He reflected on how this could raise the overall teaching quality of the faculty.
They also discussed the maximum number of students undertaken without compromising on learning outcomes.
Although their tutorial had 37 students in total, both Author 1 and Author 2 agreed that they could even cater to double that number whilst still maintaining quality through the effective use of technology.
Technology helped the coteachers cater for the needs of large class sizes by allowing students to post their ideas onto Google classroom through their mobile devices.
Google docs also allowed students to contribute to the teaching materials as they were being delivered.
Both Author 2 and Author 1 believed that CCT did not need to be systematically implemented, but they agreed that it needed to have a ‘presence’ to provide preservice teachers with a visible model of effective collaborative teaching.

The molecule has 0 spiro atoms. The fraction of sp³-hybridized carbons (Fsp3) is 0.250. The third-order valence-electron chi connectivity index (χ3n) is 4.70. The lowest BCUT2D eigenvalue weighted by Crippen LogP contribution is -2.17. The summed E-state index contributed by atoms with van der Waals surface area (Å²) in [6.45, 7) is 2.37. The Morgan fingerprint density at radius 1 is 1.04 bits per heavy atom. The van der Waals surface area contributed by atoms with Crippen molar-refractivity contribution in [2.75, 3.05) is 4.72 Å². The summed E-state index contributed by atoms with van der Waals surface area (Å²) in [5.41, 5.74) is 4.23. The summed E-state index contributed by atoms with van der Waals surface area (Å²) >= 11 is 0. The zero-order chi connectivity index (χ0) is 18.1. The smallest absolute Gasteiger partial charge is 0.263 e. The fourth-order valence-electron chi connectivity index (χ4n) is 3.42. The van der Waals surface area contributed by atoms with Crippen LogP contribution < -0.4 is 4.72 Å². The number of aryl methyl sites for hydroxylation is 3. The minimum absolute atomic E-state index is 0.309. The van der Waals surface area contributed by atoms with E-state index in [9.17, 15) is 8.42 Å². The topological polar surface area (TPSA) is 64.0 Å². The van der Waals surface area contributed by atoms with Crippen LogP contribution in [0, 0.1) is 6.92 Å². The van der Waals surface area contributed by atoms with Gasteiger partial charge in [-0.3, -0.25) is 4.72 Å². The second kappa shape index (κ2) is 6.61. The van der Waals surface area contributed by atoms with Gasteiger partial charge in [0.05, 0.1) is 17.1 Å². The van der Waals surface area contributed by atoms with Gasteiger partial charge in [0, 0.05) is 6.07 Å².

This case study demonstrates how coteachers learnt to view their practice from a ‘growth orientated’ perspective through engaging in co-generative and reflective dialogue from lived teaching encounters.
Through a supportive and collaborative environment, both early career academics were able to experiment with new and innovative forms of teaching and acquire greater reflexivity in their practice.
Learning to teach is an ongoing process and CCT can be a powerful tool for transformation.
As teachers make their habitus visible, they can see their world through another’s eyes to perceive learning possibilities that could be difficult to imagine when teaching alone.
Hammersley, M. & Atkinson, P. (1995). Ethnography: Principles in practice. New York: Routledge.